Thunder Bay Police chief J.P. Levesque (centre) marches in the procession on the National Memorial Day for police and peace officers on Sunday.
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When J.P. Levesque participates in remembrance ceremonies he is reminded not only of officers who have made the ultimate sacrifice, but of the daily perils policing presents.
Members of police forces all across Canada commemorated the National Memorial Day for police and peace officers, with Thunder Bay holding a parade march followed by a church service at St. Paul’s on Sunday.
Levesque, the chief of the Thunder Bay Police, said the ceremonies remind not only the officers but the public as well that members of police forces are always putting their lives at risk.
“We’re not only here to honour those that have died in the last 12 months in giving their lives but it serves as a way to remember that policing is inherently dangerous,” Levesque said. “You really have to be particularly careful when you’re out dealing with any situation. I think it’s important it serves that purpose as a reminder as well.”
The city police were joined by members of the Ontario Provincial Police, Royal Canadian Mounted Police and Nishnawbe-Aski Police.
Officers of the different forces united under a colour guard and followed it through the McKellar ward from the Provincial Court on Arthur Street to the cathedral by the old McKellar Hospital on Ridgeway Street.
Marching under the colour guard is bittersweet, Levesque described.
“It’s a very solemn occasion but I can’t help but be proud,” he said. “When we walk by the intersections and see our people saluting the flags as they go by and watching the columns march in order, it’s a solemn occasion but also a very proud moment for me and I’m sure the rest of the members of the force."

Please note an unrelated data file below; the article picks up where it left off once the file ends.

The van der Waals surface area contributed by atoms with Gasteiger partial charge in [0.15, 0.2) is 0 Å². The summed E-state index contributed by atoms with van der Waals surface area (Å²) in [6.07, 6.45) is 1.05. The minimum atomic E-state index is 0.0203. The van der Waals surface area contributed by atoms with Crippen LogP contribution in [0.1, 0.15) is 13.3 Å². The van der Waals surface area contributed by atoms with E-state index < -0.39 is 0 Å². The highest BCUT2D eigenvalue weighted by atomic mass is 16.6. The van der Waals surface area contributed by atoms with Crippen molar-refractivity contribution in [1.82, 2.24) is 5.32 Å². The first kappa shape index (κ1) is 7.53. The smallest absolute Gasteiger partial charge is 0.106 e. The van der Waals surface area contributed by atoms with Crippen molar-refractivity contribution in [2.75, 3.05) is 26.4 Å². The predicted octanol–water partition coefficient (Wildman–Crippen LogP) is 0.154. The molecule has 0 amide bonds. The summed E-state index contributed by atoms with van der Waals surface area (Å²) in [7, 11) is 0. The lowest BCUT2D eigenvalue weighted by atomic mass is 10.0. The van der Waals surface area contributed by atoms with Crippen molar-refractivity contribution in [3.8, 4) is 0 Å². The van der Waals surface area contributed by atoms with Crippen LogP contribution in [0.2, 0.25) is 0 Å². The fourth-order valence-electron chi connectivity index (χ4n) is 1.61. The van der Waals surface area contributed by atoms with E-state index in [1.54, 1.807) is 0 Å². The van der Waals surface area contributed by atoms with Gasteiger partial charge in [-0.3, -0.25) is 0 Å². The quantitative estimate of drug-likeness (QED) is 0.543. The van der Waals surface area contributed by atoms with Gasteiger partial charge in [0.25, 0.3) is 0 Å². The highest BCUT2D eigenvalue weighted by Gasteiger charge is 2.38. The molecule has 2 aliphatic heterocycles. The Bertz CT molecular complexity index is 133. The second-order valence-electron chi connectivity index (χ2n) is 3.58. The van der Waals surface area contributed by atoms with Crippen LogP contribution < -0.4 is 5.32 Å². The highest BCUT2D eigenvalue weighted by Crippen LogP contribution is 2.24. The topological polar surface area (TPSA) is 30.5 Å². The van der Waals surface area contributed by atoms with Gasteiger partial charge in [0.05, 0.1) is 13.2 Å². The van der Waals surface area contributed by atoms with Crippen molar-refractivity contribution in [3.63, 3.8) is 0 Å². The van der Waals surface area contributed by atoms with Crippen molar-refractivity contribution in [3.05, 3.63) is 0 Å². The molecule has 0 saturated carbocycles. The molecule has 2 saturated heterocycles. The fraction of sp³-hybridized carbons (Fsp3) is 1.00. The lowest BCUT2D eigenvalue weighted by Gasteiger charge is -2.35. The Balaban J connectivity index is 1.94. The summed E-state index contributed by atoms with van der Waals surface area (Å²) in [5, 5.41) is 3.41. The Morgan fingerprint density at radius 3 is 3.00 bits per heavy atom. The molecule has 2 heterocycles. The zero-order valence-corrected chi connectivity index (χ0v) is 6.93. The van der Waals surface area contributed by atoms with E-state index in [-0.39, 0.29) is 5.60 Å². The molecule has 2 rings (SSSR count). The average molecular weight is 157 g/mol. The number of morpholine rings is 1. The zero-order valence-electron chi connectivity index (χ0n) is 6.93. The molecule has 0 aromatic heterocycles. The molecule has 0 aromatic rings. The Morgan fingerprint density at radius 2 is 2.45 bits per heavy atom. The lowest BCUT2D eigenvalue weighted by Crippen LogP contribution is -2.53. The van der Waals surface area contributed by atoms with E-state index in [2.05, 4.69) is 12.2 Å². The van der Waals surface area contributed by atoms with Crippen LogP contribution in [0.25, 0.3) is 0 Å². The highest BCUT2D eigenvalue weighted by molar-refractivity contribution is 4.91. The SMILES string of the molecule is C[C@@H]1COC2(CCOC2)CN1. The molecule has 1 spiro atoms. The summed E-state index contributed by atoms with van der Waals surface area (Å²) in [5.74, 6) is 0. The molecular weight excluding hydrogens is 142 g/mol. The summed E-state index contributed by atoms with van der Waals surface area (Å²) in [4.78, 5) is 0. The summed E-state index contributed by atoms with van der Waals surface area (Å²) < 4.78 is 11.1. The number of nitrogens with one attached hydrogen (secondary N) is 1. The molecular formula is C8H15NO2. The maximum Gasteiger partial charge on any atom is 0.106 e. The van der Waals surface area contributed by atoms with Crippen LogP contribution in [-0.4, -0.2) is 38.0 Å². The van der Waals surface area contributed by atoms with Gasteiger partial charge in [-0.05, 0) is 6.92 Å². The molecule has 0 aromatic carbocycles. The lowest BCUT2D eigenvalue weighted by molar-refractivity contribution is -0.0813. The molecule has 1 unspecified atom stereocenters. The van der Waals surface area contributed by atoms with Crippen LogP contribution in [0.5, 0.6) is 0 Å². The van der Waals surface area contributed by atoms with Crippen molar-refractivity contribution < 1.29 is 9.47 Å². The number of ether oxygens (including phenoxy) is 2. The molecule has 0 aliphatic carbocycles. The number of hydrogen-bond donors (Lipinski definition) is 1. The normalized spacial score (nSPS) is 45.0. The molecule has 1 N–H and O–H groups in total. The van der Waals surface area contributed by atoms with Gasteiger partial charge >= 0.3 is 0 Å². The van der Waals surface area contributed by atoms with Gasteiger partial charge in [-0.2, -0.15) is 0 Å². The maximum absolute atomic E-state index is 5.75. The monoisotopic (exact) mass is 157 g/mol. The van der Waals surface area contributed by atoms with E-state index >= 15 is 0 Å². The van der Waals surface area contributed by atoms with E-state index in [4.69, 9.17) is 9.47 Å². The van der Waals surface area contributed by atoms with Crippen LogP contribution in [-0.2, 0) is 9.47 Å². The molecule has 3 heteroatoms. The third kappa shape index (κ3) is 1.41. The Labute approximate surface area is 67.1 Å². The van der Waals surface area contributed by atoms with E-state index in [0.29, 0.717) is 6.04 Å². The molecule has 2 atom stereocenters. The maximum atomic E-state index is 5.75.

One source of reflection is for the late Const. John Stephen Kusznier, who was killed in the line of duty 35 years ago following a shooting in a hotel parking lot.
Among those waiting on hand at the cathedral were Thunder Bay mayor Keith Hobbs, himself a former police officer, as well as Thunder Bay-Superior North MPP Michael Gravelle, who said he never misses a police remembrance ceremony.
“It’s almost impossible to find the words to thank the police forces all across the province but especially here in Thunder Bay, and thank them for the tremendous service they give,” Gravelle said.
“Every day they put their lives on the line, and having an opportunity to pay tribute and respect to them that are out there every day deserve very much our respect.”
Members of the public flanked the parade route to pay their respects to the officers, and many were gathered at the end of the procession.
Levesque said seeing the community presence shows the recent efforts of the force to become better in touch with members of the public.
“It was nice to see people along the parade route, and I think we’re certainly trying to move forward in our relations with the community, and improving relations in the community,” Levesque said.
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